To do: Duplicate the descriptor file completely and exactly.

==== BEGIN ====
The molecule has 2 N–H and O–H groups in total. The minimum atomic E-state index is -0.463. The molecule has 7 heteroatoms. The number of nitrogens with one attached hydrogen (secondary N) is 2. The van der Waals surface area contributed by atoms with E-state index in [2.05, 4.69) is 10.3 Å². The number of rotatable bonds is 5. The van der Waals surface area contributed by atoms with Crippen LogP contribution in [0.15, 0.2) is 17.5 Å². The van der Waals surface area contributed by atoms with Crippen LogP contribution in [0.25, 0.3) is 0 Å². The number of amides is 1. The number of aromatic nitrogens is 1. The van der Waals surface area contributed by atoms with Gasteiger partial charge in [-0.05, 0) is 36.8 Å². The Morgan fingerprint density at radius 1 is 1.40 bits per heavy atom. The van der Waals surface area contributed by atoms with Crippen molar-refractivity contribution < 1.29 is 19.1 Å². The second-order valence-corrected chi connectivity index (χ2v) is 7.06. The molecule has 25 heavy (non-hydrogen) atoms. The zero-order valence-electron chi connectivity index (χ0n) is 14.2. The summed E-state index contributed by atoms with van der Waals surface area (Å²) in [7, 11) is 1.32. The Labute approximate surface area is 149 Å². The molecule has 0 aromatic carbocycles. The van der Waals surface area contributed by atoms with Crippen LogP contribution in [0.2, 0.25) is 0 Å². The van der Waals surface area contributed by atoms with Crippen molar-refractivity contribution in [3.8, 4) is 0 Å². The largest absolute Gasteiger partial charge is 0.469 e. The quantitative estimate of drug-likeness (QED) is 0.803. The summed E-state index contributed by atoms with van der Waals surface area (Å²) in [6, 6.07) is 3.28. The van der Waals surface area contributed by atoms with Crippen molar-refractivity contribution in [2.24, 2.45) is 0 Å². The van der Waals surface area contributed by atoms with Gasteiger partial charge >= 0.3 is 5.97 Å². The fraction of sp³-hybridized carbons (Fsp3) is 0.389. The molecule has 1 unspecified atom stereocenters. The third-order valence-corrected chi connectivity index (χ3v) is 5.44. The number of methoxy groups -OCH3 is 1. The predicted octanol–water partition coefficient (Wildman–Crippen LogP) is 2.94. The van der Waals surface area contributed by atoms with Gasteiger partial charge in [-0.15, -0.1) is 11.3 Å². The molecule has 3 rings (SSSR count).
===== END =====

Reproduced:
The molecule has 2 N–H and O–H groups in total. The minimum atomic E-state index is -0.463. The molecule has 7 heteroatoms. The number of nitrogens with one attached hydrogen (secondary N) is 2. The van der Waals surface area contributed by atoms with E-state index in [2.05, 4.69) is 10.3 Å². The number of rotatable bonds is 5. The van der Waals surface area contributed by atoms with Crippen LogP contribution in [0.15, 0.2) is 17.5 Å². The van der Waals surface area contributed by atoms with Crippen LogP contribution in [0.25, 0.3) is 0 Å². The number of amides is 1. The number of aromatic nitrogens is 1. The van der Waals surface area contributed by atoms with Gasteiger partial charge in [-0.05, 0) is 36.8 Å². The Morgan fingerprint density at radius 1 is 1.40 bits per heavy atom. The van der Waals surface area contributed by atoms with Crippen molar-refractivity contribution < 1.29 is 19.1 Å². The second-order valence-corrected chi connectivity index (χ2v) is 7.06. The molecule has 25 heavy (non-hydrogen) atoms. The zero-order valence-electron chi connectivity index (χ0n) is 14.2. The summed E-state index contributed by atoms with van der Waals surface area (Å²) in [7, 11) is 1.32. The Labute approximate surface area is 149 Å². The molecule has 0 aromatic carbocycles. The van der Waals surface area contributed by atoms with Crippen LogP contribution in [0.2, 0.25) is 0 Å². The van der Waals surface area contributed by atoms with Crippen molar-refractivity contribution in [3.8, 4) is 0 Å². The largest absolute Gasteiger partial charge is 0.469 e. The quantitative estimate of drug-likeness (QED) is 0.803. The summed E-state index contributed by atoms with van der Waals surface area (Å²) in [6, 6.07) is 3.28. The van der Waals surface area contributed by atoms with Crippen molar-refractivity contribution in [2.24, 2.45) is 0 Å². The van der Waals surface area contributed by atoms with Gasteiger partial charge >= 0.3 is 5.97 Å². The fraction of sp³-hybridized carbons (Fsp3) is 0.389. The molecule has 1 unspecified atom stereocenters. The third-order valence-corrected chi connectivity index (χ3v) is 5.44. The number of methoxy groups -OCH3 is 1. The predicted octanol–water partition coefficient (Wildman–Crippen LogP) is 2.94. The van der Waals surface area contributed by atoms with Gasteiger partial charge in [-0.15, -0.1) is 11.3 Å². The molecule has 3 rings (SSSR count).